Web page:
imageResearch & Discovery

A Blog Devoted to UD Innovation, Excellence and Scholarship

Research & Discovery

A Blog Devoted to UD Innovation, Excellence and Scholarship

Stuart Binder-Macleod named 2019 Alison Award winner

by | October 3, 2019

Stuart Binder-Macleod

ABOVE: During his 31 years at the University of Delaware, Prof. Stuart Binder-Macleod helped make UD’s physical therapy program among the best in the nation. | Photo by Ashley Barnas

Physical therapy professor receives UD’s highest faculty honor

Stuart Binder-Macleod, the Edward L. Ratledge Professor of Physical Therapy and associate vice president for clinical and translational research, has received the 2019 Francis Alison Faculty Award, the University of Delaware’s highest competitive faculty honor.

During his 31-year career at UD, Binder-Macleod has advanced the fields of physical therapy and rehabilitation science nationally and internationally by pushing for increased scientific rigor and research to guide clinical practice.

The annual award recognizes faculty who best exemplify the qualities of ‘scholar-schoolmaster’ embodied by the Rev. Dr. Francis Alison, the founder of the school that eventually became UD. Established by the University’s Board of Trustees in 1978, the honor includes a $10,000 prize, and all recipients are inducted into the Alison Society, which promotes academic excellence on campus.

At UD, Binder-Macleod’s efforts as chair of the Department of Physical Therapy from 1998 to 2014 not only grew the number faculty hires and expanded research opportunities in the program, they paved the way for the Department of Physical Therapy to receive the No. 1 ranking in the nation by U.S. News and World Report in 2016. In addition, Binder-Macleod has served as principal investigator for 10 research grants from the National Institutes of Health, including the Delaware CTR ACCEL program, which has brought in more than $40 million in funding from the National Institutes of Health and $10 million from the state of Delaware while also deepening the state’s framework of translational healthcare.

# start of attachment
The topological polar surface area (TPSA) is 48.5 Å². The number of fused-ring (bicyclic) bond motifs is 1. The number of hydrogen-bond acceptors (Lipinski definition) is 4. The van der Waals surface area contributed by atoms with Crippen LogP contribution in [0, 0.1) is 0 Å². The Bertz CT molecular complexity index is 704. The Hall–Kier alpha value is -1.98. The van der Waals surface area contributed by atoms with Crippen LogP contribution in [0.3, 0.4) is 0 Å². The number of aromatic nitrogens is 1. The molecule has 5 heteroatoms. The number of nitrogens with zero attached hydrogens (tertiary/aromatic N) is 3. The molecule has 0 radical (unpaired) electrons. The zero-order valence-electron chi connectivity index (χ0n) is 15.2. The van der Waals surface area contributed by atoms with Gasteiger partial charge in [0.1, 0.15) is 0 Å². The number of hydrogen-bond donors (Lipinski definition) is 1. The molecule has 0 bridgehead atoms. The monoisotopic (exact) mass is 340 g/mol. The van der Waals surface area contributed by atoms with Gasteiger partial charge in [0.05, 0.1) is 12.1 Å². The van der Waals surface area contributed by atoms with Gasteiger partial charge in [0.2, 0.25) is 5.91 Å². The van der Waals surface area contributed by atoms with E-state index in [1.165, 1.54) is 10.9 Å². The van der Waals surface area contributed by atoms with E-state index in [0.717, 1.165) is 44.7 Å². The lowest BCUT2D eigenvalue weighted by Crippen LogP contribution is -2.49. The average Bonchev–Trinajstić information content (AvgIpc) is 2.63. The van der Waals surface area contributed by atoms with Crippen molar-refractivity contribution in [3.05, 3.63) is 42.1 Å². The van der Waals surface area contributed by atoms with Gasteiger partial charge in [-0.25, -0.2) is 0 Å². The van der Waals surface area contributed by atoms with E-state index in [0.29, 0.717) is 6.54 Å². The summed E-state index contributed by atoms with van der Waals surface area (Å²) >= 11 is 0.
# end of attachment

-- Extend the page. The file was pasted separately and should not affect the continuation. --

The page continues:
All the while, Binder-Macleod has maintained a strong commitment to supporting the next generation of physical therapy faculty, including the mentoring of 13 doctoral students who have gone on to professorships around the country and internationally.

“Stuart adds so much to the culture of excellence in our college and to our education programs,” College of Health Sciences Dean Kathleen S. Matt wrote in nominating Binder-Macleod. “He has demonstrated repeatedly that his mentorship produces highly motivated and capable scientists and he has led the development of the UD Physical Therapy Department into a nationally and internationally recognized center of excellence.”

UD Research on Twitter



Achieving a balance of power

UD research team solves mathematical discrepancy in biomechanics

Liz Farley-Ripple

Liz Farley-Ripple

Elizabeth Farley-Ripple did not set out to become an education researcher. As an undergraduate at Georgetown University, she started out majoring in Latin American Studies. Then came Professor Bill McDonald’s sociology course focusing on research methods. “I had an aha moment,” says Farley-Ripple. “I realized I could have an impact—and actually apply the ideas I had been reading about.”

Ocean by Liang Xue

Oceans are changing

UD researcher reports new understanding of acidification in Southern Ocean

Share This